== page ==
Two Lives Intersected by Service
by Mary Hope Roseneau
Photography by Cassidy Dunn Photography
Andrew Carnegie stated: “Teamwork is the ability to work together toward a common vision. It is the fuel that allows common people to attain uncommon results.” This description of teamwork is what drives Carrie B. Lynard Major and Isabella S. (White) Runnels, whose paths crossed 37 years ago, both in their long friendship and service projects.
In 1985, Carrie established a non-profit organization, Carae’s Lowcountry Modeling, and Isabella was highly recommended as a potential board member. They immediately gravitated towards each other, realizing their purpose and goals are to serve.
Both ladies are well-known in Beaufort for Carae’s Lowcountry Modeling, which allows young people to improve their self-image, enhance public presentation and learn skills in self-motivation, decision making and goal setting.
In addition, Carrie and Isabella also serve as co-chairs of the Annual Beaufort County Youth Conference, which has been in existence for 30 years. It’s a day-long Saturday event, designed by teens, for teens to encourage and empower youth to make healthy choices and decisions. Through the years, these events have touched the lives of approximately 6,500 youth and young adults.
Carrie recalled a devastating tragedy early in her life that damaged her self-esteem, caused depression and placed her on a path of gloom and doom. Her godmother, Geneva White, said these life-saving words to her: “Carrie, this is not the end of the world.”
Those words were the lifeline that rescued a drowning teenager. She yearned to establish a program designed to boost self-confidence and build self-esteem in teens and young adults. She wanted those needing self-assurance to have a platform to grow and excel in life. She desired to make the difference for others, as her godmother had done for her. Her vision was to create an organization featuring fashion presentations, and experience feelings of pride, success and accomplishment.
In 1984, she shared her dream with co-worker, Scott Gibbs. He listened and responded: “Go for it!” Additionally, he pledged his support and was right by her side every step of the way. She developed a sketch of her organizational plans, named it Lowcountry Modeling, established a board of directors, (including her new friend Isabella), and applied for 501c3 status.
In 1985, Carae’s launched its first fashion presentation production, held in the Beaufort Naval Hospital’s auditorium. It was called, “The Spirit of Christmas, A Fashion Play,” and debuted 26 models—all ages, even as young as 3 years old. It was extremely successful and grew to a twice-a-year event for several consecutive years. The primary focus of Carae’s fashion presentations were to give individuals a catwalk to enhance, rebuild and mend broken places, restore confidence, shed doubts, smash stigmas, experience hope and wholeness and to develop the boldness to live life to its fullest in every aspect.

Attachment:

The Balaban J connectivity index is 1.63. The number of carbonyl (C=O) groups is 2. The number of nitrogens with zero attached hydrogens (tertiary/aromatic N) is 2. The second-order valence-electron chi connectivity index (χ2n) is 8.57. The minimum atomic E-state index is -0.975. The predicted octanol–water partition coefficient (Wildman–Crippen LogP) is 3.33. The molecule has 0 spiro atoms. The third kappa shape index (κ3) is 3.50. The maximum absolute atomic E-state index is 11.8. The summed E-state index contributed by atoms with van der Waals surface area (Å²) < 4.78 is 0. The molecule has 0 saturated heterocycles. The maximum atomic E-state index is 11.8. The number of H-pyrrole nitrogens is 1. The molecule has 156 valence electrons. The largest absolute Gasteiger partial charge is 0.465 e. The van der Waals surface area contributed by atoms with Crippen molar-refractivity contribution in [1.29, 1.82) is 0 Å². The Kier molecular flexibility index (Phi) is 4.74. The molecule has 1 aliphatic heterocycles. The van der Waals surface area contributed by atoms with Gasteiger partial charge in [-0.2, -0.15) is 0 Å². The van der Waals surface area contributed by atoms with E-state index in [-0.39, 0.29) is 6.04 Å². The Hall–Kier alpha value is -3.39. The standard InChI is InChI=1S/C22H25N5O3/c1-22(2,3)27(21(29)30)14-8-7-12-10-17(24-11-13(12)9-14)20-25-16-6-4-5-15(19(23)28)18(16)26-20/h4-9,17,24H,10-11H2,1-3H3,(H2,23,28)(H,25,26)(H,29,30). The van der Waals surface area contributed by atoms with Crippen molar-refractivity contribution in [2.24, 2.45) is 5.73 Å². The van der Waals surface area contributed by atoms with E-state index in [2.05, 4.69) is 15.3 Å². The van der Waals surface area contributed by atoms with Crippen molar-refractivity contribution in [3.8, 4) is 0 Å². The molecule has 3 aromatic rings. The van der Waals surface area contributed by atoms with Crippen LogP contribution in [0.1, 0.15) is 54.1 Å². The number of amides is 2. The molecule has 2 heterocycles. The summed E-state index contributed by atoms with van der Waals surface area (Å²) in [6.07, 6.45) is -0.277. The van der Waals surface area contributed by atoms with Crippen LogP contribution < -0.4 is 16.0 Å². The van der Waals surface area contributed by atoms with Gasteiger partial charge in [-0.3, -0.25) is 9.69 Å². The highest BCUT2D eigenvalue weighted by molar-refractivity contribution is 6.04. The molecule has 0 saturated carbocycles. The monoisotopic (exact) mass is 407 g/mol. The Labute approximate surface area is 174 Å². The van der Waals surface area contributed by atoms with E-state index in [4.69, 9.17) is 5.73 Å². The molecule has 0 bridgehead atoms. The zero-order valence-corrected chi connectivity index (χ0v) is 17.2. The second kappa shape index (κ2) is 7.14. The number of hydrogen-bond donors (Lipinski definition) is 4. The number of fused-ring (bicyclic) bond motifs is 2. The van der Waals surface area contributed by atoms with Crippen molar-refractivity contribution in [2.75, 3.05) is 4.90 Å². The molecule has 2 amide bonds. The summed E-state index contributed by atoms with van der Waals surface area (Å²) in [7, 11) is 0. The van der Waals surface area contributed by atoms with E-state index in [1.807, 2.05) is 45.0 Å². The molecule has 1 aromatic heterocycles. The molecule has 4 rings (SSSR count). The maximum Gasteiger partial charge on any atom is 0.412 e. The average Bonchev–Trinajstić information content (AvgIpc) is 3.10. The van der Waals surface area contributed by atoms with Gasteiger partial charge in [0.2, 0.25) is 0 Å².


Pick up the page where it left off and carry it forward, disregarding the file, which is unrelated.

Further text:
Isabella was delighted to be a part of this initial constructive movement. Since then, the relationship between her and Carrie has grown far beyond their activities as members of Carae’s Board; they are inseparable, genuine friends.
Isabella graduated from the last graduating class of St. Helena High School and also from Voorhees College in Denmark, SC. Later, she earned a degree in social work from the University of SC. At age 50, she earned a master’s degree in education from Boston University Wheelock College of Education and Human Development.
After graduating from Voorhees, she remembers well, as a young person, being hired for her first job by the revered Frieda Mitchell. Her position was Director of the Sheldon Day Care Center. Advancing her career, she held positions with Beaufort County Alcohol and Drug Abuse Department, Comprehensive Health Services, Juvenile Justice Department and Department of Social Services. Her final 36 years were with the Beaufort County School District as a social worker.
Carrie attended local schools and graduated from Beaufort High School in 1971 when it was first integrated. Many years later, as a wife and mother of two, she wanted to pursue a higher education, and enrolled at the University of South Carolina Beaufort. Carrie was determined to earn a college degree despite many obstacles. In 1978, she earned an associates degree. In 1992, after 14 years, Carrie earned her Bachelor of Science degree from Park University. Additionally, she earned a master’s degree in counseling from Webster University in 2002, while working a full-time job and bearing her responsibilities of being a wife and mother of five.
Her career started as a grocery store cashier, a bank teller, and a food stamp filing clerk at DSS. Later she became a case worker with the AFDC Program and the Teen Companion Program Coordinator, both at DSS. Other positions she held with Beaufort County were school social worker and mental health and substance abuse counselor.
When asked how they keep their friendship close with so many activities and demands on their time, they replied, “It’s easy!” They love doing projects together that serve and help others; the past 37 years are living proof! They share the same faith and beliefs. Both are passionate about youth and positively influencing them in grasping their highest potential. Their love and devotion to God, family, friends and the community are apparent in their everyday living. These two friends truly share common goals—hearts for service— that over the last 37 years have manifested remarkable, uncommon results.
Isabella is married, has two adult children and two incredible granddaughters. She is an active member of the Friendship Baptist Church on Coosaw Island, SC.
Carrie is a minister at Bethesda Christian Fellowship on St. Helena Island. With her husband of 51 years, Frank, they have five children, 16 grandchildren and 11 great grandchildren.